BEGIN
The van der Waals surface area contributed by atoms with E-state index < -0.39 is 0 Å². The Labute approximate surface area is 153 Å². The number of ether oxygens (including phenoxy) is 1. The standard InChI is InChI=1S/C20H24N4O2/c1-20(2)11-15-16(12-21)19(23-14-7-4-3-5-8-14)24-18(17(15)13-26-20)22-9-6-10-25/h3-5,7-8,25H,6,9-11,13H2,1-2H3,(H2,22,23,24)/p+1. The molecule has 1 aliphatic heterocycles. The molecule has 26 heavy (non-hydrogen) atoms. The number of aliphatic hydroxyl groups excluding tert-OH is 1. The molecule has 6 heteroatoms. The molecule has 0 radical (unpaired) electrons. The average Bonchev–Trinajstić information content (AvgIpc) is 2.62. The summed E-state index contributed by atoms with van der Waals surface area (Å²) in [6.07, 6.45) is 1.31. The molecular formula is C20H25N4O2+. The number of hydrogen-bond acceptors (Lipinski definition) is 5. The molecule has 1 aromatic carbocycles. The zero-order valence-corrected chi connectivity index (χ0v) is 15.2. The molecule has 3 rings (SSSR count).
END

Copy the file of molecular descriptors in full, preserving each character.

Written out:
The van der Waals surface area contributed by atoms with E-state index < -0.39 is 0 Å². The Labute approximate surface area is 153 Å². The number of ether oxygens (including phenoxy) is 1. The standard InChI is InChI=1S/C20H24N4O2/c1-20(2)11-15-16(12-21)19(23-14-7-4-3-5-8-14)24-18(17(15)13-26-20)22-9-6-10-25/h3-5,7-8,25H,6,9-11,13H2,1-2H3,(H2,22,23,24)/p+1. The molecule has 1 aliphatic heterocycles. The molecule has 26 heavy (non-hydrogen) atoms. The number of aliphatic hydroxyl groups excluding tert-OH is 1. The molecule has 6 heteroatoms. The molecule has 0 radical (unpaired) electrons. The average Bonchev–Trinajstić information content (AvgIpc) is 2.62. The summed E-state index contributed by atoms with van der Waals surface area (Å²) in [6.07, 6.45) is 1.31. The molecular formula is C20H25N4O2+. The number of hydrogen-bond acceptors (Lipinski definition) is 5. The molecule has 1 aromatic carbocycles. The zero-order valence-corrected chi connectivity index (χ0v) is 15.2. The molecule has 3 rings (SSSR count).